What I’m still trying to figure out is if anyone has written any solutions to the peer-review issue. Journals, because they have money, actively recruit scientists to peer review articles. My thinking is that, if the article is open, it is more accessible to be peer reviewed. However, are we also essentially opening it up for any scientist to post an article about anything–science or pseudoscience?

  5. Grace A says:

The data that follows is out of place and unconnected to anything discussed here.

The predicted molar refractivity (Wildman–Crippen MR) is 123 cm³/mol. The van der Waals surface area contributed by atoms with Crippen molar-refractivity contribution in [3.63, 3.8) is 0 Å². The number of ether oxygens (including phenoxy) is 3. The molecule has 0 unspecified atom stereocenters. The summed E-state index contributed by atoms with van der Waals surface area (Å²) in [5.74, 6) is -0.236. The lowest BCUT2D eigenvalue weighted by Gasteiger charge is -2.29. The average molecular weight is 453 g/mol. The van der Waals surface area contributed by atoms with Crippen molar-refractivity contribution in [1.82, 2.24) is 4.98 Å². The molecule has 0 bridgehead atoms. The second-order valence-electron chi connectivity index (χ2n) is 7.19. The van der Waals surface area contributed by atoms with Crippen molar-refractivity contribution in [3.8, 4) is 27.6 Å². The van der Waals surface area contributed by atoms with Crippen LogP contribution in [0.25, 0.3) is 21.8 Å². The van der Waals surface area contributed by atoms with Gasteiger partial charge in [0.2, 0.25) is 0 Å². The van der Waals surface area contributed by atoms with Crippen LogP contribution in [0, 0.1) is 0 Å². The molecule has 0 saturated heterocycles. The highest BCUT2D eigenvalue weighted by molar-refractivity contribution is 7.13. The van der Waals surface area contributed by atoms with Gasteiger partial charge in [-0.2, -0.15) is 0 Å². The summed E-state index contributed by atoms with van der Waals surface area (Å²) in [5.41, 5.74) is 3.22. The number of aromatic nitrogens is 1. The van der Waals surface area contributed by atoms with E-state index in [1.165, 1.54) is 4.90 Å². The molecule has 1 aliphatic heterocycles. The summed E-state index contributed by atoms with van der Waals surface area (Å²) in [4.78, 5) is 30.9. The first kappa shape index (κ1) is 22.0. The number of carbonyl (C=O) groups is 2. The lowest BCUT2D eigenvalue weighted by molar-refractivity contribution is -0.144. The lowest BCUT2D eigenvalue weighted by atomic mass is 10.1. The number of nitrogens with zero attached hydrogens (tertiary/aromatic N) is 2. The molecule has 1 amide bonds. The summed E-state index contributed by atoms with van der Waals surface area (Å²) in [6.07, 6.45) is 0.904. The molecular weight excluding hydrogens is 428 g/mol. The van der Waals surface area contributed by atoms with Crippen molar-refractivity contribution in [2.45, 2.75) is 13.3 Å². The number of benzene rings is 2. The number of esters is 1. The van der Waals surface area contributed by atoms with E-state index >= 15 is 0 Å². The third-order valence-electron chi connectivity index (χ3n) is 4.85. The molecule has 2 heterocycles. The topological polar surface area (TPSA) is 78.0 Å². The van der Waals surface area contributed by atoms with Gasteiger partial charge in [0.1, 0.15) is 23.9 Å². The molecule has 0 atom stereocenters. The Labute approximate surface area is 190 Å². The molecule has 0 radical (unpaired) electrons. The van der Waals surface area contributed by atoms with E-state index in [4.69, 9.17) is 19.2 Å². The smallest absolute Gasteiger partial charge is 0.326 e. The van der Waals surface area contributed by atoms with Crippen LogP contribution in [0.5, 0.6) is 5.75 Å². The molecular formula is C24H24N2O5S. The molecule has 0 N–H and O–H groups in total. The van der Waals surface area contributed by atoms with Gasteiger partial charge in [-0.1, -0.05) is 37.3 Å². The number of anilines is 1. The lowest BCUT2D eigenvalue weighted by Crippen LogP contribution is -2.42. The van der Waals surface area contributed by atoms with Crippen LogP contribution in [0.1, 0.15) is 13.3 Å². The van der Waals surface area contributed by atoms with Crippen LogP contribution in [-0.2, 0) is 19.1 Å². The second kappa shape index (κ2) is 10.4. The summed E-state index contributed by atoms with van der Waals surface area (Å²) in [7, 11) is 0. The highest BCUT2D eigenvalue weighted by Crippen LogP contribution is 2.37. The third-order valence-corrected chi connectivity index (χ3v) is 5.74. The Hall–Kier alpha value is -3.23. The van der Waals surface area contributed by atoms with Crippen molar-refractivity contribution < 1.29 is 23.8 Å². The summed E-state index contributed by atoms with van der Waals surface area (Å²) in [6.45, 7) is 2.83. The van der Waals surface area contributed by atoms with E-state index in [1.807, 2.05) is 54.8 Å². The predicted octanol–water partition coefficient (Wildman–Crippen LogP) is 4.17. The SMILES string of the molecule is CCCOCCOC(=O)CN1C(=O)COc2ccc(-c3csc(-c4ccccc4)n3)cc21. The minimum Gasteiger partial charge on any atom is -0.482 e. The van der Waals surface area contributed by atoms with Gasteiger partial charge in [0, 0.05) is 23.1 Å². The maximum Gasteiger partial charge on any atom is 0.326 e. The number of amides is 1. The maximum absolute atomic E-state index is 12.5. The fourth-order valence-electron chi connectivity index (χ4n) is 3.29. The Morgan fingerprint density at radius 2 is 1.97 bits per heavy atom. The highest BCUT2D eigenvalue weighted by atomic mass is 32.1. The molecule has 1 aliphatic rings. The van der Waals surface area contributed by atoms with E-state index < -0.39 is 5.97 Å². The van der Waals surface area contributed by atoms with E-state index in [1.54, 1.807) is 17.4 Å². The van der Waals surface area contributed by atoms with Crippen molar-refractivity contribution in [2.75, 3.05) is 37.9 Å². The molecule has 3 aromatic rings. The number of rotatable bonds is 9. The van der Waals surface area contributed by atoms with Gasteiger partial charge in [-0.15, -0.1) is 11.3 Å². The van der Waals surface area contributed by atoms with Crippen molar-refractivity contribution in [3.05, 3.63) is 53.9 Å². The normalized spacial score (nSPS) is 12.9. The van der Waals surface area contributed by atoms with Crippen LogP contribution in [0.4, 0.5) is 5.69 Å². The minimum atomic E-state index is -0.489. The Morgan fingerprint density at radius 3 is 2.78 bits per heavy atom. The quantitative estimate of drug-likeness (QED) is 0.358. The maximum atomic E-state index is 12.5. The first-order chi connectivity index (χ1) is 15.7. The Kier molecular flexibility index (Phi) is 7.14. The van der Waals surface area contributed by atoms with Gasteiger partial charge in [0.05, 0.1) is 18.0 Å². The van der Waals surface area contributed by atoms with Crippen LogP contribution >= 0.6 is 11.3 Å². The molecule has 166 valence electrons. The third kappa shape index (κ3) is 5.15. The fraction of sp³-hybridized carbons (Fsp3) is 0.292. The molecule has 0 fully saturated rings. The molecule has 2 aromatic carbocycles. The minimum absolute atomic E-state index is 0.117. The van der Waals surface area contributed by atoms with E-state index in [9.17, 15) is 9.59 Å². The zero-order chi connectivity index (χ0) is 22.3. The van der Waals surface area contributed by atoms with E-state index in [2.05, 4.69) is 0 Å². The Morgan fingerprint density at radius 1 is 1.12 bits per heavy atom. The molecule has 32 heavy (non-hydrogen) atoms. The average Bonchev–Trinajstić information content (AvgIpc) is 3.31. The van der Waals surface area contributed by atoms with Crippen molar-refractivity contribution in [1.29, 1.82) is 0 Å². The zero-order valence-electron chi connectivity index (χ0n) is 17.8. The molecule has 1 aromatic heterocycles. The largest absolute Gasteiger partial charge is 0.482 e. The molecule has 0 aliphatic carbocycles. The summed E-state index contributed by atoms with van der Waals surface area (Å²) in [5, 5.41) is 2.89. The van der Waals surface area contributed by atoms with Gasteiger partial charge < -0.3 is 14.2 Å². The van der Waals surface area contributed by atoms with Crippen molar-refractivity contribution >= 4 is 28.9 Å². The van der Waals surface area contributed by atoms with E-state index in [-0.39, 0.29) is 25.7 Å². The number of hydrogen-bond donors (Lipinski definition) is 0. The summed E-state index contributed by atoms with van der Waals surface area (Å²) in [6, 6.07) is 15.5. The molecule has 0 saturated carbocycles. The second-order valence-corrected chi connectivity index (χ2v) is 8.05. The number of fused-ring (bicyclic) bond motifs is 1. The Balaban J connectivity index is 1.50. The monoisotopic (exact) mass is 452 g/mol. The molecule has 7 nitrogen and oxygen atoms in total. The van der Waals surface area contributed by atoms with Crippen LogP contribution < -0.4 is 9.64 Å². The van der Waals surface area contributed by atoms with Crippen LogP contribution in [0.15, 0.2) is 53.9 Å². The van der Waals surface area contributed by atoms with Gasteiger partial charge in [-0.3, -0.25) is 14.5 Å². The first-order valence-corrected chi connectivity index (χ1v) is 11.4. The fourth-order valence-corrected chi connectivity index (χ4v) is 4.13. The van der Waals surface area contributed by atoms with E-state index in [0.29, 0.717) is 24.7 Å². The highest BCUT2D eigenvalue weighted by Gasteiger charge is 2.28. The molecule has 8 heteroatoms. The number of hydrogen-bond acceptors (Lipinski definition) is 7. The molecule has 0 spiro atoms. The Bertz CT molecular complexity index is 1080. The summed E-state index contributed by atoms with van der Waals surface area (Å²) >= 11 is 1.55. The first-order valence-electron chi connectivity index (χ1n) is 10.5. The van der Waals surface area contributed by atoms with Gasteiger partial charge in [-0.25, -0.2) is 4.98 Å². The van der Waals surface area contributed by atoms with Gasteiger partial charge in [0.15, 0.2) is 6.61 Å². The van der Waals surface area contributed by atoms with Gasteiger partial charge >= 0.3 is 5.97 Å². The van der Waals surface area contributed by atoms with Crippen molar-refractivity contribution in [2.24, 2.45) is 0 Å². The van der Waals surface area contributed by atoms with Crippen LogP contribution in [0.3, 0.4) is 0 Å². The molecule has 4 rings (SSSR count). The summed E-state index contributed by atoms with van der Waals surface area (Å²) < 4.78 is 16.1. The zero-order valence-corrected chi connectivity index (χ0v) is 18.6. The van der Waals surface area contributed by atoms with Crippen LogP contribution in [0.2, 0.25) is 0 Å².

In response to David’s comment, it might be useful to differentiate between mandatory open access and mandatory public disclosure. “Open Access” (in the sense supported by SPARC) has come to denote a fairly specific policy of making published journal articles available online for free. The key here is that it’s work that has already been published — in other words, OA wouldn’t require researchers to publish their research before they were ready, but it would require them to put an free version online within a reasonable time after the research is published. The point is that the researchers from, for example, the Dominican Republic would then be able to easily access scholarly papers in their fields, rather than having to email the authors of every paper they thought might be relevant to their research. (And preferably, the published articles would also be accompanied by the underlying data so that other researchers could replicate the results on their own.)